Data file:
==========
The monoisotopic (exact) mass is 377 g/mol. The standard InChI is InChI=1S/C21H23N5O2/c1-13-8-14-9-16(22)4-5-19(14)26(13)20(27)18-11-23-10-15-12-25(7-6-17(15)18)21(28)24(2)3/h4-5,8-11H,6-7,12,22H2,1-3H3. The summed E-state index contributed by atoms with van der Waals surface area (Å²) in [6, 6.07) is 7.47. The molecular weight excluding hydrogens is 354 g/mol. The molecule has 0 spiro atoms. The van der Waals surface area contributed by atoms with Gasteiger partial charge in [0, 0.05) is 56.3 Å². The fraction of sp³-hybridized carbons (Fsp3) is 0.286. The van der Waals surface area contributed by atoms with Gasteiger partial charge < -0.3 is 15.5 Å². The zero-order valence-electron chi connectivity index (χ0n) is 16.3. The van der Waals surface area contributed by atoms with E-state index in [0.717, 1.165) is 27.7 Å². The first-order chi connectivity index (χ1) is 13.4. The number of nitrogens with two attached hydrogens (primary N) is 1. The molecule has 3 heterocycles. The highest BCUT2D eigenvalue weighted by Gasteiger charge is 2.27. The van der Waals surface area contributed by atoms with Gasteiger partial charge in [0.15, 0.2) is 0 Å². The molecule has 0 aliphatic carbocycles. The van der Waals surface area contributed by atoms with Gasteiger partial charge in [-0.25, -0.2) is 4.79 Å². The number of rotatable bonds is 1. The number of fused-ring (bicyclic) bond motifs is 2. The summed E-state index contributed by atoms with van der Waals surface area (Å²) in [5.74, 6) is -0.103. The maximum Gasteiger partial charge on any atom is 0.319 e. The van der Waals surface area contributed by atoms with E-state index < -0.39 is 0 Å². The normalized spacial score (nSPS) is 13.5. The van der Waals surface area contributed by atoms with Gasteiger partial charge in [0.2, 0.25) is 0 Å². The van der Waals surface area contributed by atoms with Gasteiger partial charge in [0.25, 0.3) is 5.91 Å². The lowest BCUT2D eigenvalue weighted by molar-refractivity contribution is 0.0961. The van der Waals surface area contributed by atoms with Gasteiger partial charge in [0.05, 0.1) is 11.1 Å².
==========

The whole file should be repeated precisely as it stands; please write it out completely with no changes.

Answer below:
The monoisotopic (exact) mass is 377 g/mol. The standard InChI is InChI=1S/C21H23N5O2/c1-13-8-14-9-16(22)4-5-19(14)26(13)20(27)18-11-23-10-15-12-25(7-6-17(15)18)21(28)24(2)3/h4-5,8-11H,6-7,12,22H2,1-3H3. The summed E-state index contributed by atoms with van der Waals surface area (Å²) in [6, 6.07) is 7.47. The molecular weight excluding hydrogens is 354 g/mol. The molecule has 0 spiro atoms. The van der Waals surface area contributed by atoms with Gasteiger partial charge in [0, 0.05) is 56.3 Å². The fraction of sp³-hybridized carbons (Fsp3) is 0.286. The van der Waals surface area contributed by atoms with Gasteiger partial charge < -0.3 is 15.5 Å². The zero-order valence-electron chi connectivity index (χ0n) is 16.3. The van der Waals surface area contributed by atoms with E-state index in [0.717, 1.165) is 27.7 Å². The first-order chi connectivity index (χ1) is 13.4. The number of nitrogens with two attached hydrogens (primary N) is 1. The molecule has 3 heterocycles. The highest BCUT2D eigenvalue weighted by Gasteiger charge is 2.27. The van der Waals surface area contributed by atoms with Gasteiger partial charge in [0.15, 0.2) is 0 Å². The molecule has 0 aliphatic carbocycles. The van der Waals surface area contributed by atoms with Gasteiger partial charge in [-0.25, -0.2) is 4.79 Å². The number of rotatable bonds is 1. The number of fused-ring (bicyclic) bond motifs is 2. The summed E-state index contributed by atoms with van der Waals surface area (Å²) in [5.74, 6) is -0.103. The maximum Gasteiger partial charge on any atom is 0.319 e. The van der Waals surface area contributed by atoms with E-state index < -0.39 is 0 Å². The normalized spacial score (nSPS) is 13.5. The van der Waals surface area contributed by atoms with Gasteiger partial charge in [0.2, 0.25) is 0 Å². The van der Waals surface area contributed by atoms with Gasteiger partial charge in [0.25, 0.3) is 5.91 Å². The lowest BCUT2D eigenvalue weighted by molar-refractivity contribution is 0.0961. The van der Waals surface area contributed by atoms with Gasteiger partial charge in [0.05, 0.1) is 11.1 Å².